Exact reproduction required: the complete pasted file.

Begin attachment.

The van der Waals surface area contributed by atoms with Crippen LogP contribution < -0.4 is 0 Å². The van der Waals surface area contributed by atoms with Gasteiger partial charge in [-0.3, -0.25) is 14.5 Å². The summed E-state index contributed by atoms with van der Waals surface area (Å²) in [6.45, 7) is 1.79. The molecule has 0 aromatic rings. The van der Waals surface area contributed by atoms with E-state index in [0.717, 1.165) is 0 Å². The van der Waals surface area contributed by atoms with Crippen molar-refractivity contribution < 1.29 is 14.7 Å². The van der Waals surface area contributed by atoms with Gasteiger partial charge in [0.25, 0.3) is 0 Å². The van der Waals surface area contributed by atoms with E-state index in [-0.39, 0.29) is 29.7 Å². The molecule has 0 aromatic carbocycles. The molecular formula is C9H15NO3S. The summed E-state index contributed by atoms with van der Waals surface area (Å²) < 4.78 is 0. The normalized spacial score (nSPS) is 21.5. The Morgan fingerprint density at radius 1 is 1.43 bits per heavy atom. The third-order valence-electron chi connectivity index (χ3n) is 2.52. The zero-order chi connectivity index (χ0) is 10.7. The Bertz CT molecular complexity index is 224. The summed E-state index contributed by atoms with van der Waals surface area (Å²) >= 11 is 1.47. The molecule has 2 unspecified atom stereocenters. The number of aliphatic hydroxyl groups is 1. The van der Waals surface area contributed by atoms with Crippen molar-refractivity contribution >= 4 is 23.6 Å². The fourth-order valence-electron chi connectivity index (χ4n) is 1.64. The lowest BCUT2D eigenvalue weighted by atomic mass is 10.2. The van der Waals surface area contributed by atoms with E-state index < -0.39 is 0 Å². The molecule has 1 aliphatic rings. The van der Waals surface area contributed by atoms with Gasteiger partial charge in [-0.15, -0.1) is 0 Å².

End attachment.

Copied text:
The van der Waals surface area contributed by atoms with Crippen LogP contribution < -0.4 is 0 Å². The van der Waals surface area contributed by atoms with Gasteiger partial charge in [-0.3, -0.25) is 14.5 Å². The summed E-state index contributed by atoms with van der Waals surface area (Å²) in [6.45, 7) is 1.79. The molecule has 0 aromatic rings. The van der Waals surface area contributed by atoms with E-state index in [0.717, 1.165) is 0 Å². The van der Waals surface area contributed by atoms with Crippen molar-refractivity contribution < 1.29 is 14.7 Å². The van der Waals surface area contributed by atoms with Gasteiger partial charge in [0.25, 0.3) is 0 Å². The van der Waals surface area contributed by atoms with E-state index in [-0.39, 0.29) is 29.7 Å². The molecule has 0 aromatic carbocycles. The molecular formula is C9H15NO3S. The summed E-state index contributed by atoms with van der Waals surface area (Å²) < 4.78 is 0. The normalized spacial score (nSPS) is 21.5. The Morgan fingerprint density at radius 1 is 1.43 bits per heavy atom. The third-order valence-electron chi connectivity index (χ3n) is 2.52. The zero-order chi connectivity index (χ0) is 10.7. The Bertz CT molecular complexity index is 224. The summed E-state index contributed by atoms with van der Waals surface area (Å²) >= 11 is 1.47. The molecule has 2 unspecified atom stereocenters. The number of aliphatic hydroxyl groups is 1. The van der Waals surface area contributed by atoms with Crippen molar-refractivity contribution >= 4 is 23.6 Å². The fourth-order valence-electron chi connectivity index (χ4n) is 1.64. The lowest BCUT2D eigenvalue weighted by atomic mass is 10.2. The van der Waals surface area contributed by atoms with E-state index < -0.39 is 0 Å². The molecule has 1 aliphatic rings. The van der Waals surface area contributed by atoms with Gasteiger partial charge in [-0.15, -0.1) is 0 Å².